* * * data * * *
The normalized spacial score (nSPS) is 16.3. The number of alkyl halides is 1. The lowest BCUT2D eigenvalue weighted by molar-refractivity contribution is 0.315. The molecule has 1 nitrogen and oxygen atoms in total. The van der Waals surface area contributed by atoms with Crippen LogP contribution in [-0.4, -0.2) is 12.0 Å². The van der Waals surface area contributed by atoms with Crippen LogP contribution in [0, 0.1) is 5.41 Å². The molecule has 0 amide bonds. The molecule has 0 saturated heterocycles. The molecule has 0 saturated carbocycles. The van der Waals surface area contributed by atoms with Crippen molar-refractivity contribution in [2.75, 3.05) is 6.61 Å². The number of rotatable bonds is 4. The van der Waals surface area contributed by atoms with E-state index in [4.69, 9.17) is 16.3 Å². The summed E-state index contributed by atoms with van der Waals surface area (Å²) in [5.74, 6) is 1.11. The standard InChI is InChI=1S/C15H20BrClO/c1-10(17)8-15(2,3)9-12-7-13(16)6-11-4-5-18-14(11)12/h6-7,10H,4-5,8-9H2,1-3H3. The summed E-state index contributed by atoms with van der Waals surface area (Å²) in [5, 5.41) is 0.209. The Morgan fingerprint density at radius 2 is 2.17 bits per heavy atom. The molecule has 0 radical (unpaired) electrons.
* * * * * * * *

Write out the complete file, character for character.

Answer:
The normalized spacial score (nSPS) is 16.3. The number of alkyl halides is 1. The lowest BCUT2D eigenvalue weighted by molar-refractivity contribution is 0.315. The molecule has 1 nitrogen and oxygen atoms in total. The van der Waals surface area contributed by atoms with Crippen LogP contribution in [-0.4, -0.2) is 12.0 Å². The van der Waals surface area contributed by atoms with Crippen LogP contribution in [0, 0.1) is 5.41 Å². The molecule has 0 amide bonds. The molecule has 0 saturated heterocycles. The molecule has 0 saturated carbocycles. The van der Waals surface area contributed by atoms with Crippen molar-refractivity contribution in [2.75, 3.05) is 6.61 Å². The number of rotatable bonds is 4. The van der Waals surface area contributed by atoms with E-state index in [4.69, 9.17) is 16.3 Å². The summed E-state index contributed by atoms with van der Waals surface area (Å²) in [5.74, 6) is 1.11. The standard InChI is InChI=1S/C15H20BrClO/c1-10(17)8-15(2,3)9-12-7-13(16)6-11-4-5-18-14(11)12/h6-7,10H,4-5,8-9H2,1-3H3. The summed E-state index contributed by atoms with van der Waals surface area (Å²) in [5, 5.41) is 0.209. The Morgan fingerprint density at radius 2 is 2.17 bits per heavy atom. The molecule has 0 radical (unpaired) electrons.